Cash flow management can be critical to the survival of businesses. In this financial crisis, we are seeing companies deferring payment to their suppliers and negotiating better prices and credit terms. They know that a strong cash position is crucial in enabling them to be more flexible both financially and operationally during an economic downturn.
  
There are several ways to help companies improve cash flow, manage working capital better and also bring down costs. For example, companies can optimise their inventory levels so that no unnecessary or excess inventories are stored. They can also manage creditors’ payments more effectively by closer monitoring of repayment periods of creditors’ balances.
 
For sales and receivables, companies can consider offering discounts on condition of quick settlements from customers. They can also conduct more stringent checks on new debtors. Companies which have bank borrowings need to stay in closer contact with their bankers, keeping them informed of their financial and cash flow positions in order to avert tightening of bank credit lines.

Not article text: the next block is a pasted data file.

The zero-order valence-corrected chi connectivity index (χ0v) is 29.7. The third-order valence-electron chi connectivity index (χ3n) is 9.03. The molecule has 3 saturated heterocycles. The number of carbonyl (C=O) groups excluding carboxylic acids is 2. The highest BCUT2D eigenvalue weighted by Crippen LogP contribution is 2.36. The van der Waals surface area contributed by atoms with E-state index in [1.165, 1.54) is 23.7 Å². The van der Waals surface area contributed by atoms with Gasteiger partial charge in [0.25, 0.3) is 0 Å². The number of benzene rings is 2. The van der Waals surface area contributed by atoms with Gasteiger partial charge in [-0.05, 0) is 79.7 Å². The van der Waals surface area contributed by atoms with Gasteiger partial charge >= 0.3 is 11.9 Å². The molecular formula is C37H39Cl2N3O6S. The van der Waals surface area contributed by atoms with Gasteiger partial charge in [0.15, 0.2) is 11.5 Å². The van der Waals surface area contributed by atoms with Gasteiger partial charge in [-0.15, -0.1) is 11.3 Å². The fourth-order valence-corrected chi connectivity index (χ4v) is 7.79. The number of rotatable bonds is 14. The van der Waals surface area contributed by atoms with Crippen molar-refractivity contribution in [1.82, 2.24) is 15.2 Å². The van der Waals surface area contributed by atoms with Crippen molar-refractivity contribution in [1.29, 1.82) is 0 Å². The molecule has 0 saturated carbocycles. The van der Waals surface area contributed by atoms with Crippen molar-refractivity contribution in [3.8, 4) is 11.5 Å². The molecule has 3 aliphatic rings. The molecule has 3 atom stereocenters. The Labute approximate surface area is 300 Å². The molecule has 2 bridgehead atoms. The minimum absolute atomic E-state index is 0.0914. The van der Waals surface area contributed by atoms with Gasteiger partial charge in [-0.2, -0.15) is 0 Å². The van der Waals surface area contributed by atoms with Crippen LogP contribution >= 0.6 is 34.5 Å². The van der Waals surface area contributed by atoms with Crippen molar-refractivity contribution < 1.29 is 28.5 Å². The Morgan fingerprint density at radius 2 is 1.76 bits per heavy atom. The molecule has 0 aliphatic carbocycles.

For those companies with lease terms that are approaching expiry, office relocation might be a feasible option. More companies are moving their offices out of the traditional “core” business districts to some less central locations, or shifting their back offices to less costly or even industrial areas.
 
By doing so, significant rental costs could be saved, the scale of operations maintained and pressure on cash flow relieved. Given technical advances in computers and communications, office relocation is definitely a feasible option.
 
The Mazars Experience
We ourselves are undergoing a cost-cutting programme, but we are making sure that the reductions will lead to efficiency and growth, not simply to short-term cash conservation.
 
First, we looked at the two major areas of cost, which in our case are salaries and rental. As a professional services firm, our key assets are our people, so we decided against widespread staff cuts. That would have had a negative impact on employee morale and potentially pose problems with retaining the talent we want to keep.